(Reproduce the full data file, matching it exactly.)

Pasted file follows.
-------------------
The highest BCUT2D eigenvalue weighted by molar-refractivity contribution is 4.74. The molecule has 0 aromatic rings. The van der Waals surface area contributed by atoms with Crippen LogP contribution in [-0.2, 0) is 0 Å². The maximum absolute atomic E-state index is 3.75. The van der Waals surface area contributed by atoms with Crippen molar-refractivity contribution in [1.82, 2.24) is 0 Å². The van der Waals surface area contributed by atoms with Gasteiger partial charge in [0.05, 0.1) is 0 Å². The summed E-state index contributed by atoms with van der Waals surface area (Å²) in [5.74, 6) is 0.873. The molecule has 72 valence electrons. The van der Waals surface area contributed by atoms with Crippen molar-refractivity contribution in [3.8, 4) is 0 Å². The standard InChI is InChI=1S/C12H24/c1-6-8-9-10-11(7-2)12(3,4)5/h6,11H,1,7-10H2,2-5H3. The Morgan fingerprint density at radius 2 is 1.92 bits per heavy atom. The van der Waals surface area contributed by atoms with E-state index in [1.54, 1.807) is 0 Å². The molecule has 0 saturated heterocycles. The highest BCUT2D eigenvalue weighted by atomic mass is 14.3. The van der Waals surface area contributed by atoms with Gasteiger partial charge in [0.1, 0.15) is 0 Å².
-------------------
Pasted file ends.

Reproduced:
The highest BCUT2D eigenvalue weighted by molar-refractivity contribution is 4.74. The molecule has 0 aromatic rings. The van der Waals surface area contributed by atoms with Crippen LogP contribution in [-0.2, 0) is 0 Å². The maximum absolute atomic E-state index is 3.75. The van der Waals surface area contributed by atoms with Crippen molar-refractivity contribution in [1.82, 2.24) is 0 Å². The van der Waals surface area contributed by atoms with Gasteiger partial charge in [0.05, 0.1) is 0 Å². The summed E-state index contributed by atoms with van der Waals surface area (Å²) in [5.74, 6) is 0.873. The molecule has 72 valence electrons. The van der Waals surface area contributed by atoms with Crippen molar-refractivity contribution in [3.8, 4) is 0 Å². The standard InChI is InChI=1S/C12H24/c1-6-8-9-10-11(7-2)12(3,4)5/h6,11H,1,7-10H2,2-5H3. The Morgan fingerprint density at radius 2 is 1.92 bits per heavy atom. The van der Waals surface area contributed by atoms with E-state index in [1.54, 1.807) is 0 Å². The molecule has 0 saturated heterocycles. The highest BCUT2D eigenvalue weighted by atomic mass is 14.3. The van der Waals surface area contributed by atoms with Gasteiger partial charge in [0.1, 0.15) is 0 Å².